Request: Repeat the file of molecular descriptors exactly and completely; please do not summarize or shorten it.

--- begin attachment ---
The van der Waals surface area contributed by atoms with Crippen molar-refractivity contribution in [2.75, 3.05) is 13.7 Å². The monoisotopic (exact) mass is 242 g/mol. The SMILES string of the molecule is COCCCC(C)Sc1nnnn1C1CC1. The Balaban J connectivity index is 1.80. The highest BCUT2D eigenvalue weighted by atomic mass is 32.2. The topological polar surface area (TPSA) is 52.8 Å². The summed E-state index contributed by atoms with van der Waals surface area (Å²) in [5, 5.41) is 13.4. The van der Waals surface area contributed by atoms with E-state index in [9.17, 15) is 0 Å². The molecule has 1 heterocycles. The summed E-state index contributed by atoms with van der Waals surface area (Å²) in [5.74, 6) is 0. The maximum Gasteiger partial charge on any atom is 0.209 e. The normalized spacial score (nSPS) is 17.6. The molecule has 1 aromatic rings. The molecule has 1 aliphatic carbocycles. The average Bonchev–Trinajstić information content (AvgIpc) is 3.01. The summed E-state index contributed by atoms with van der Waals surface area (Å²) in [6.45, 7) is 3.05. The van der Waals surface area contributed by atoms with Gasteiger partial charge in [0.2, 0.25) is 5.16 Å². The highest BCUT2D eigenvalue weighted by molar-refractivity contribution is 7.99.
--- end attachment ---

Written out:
The van der Waals surface area contributed by atoms with Crippen molar-refractivity contribution in [2.75, 3.05) is 13.7 Å². The monoisotopic (exact) mass is 242 g/mol. The SMILES string of the molecule is COCCCC(C)Sc1nnnn1C1CC1. The Balaban J connectivity index is 1.80. The highest BCUT2D eigenvalue weighted by atomic mass is 32.2. The topological polar surface area (TPSA) is 52.8 Å². The summed E-state index contributed by atoms with van der Waals surface area (Å²) in [5, 5.41) is 13.4. The van der Waals surface area contributed by atoms with E-state index in [9.17, 15) is 0 Å². The molecule has 1 heterocycles. The summed E-state index contributed by atoms with van der Waals surface area (Å²) in [5.74, 6) is 0. The maximum Gasteiger partial charge on any atom is 0.209 e. The normalized spacial score (nSPS) is 17.6. The molecule has 1 aromatic rings. The molecule has 1 aliphatic carbocycles. The average Bonchev–Trinajstić information content (AvgIpc) is 3.01. The summed E-state index contributed by atoms with van der Waals surface area (Å²) in [6.45, 7) is 3.05. The van der Waals surface area contributed by atoms with Gasteiger partial charge in [0.2, 0.25) is 5.16 Å². The highest BCUT2D eigenvalue weighted by molar-refractivity contribution is 7.99.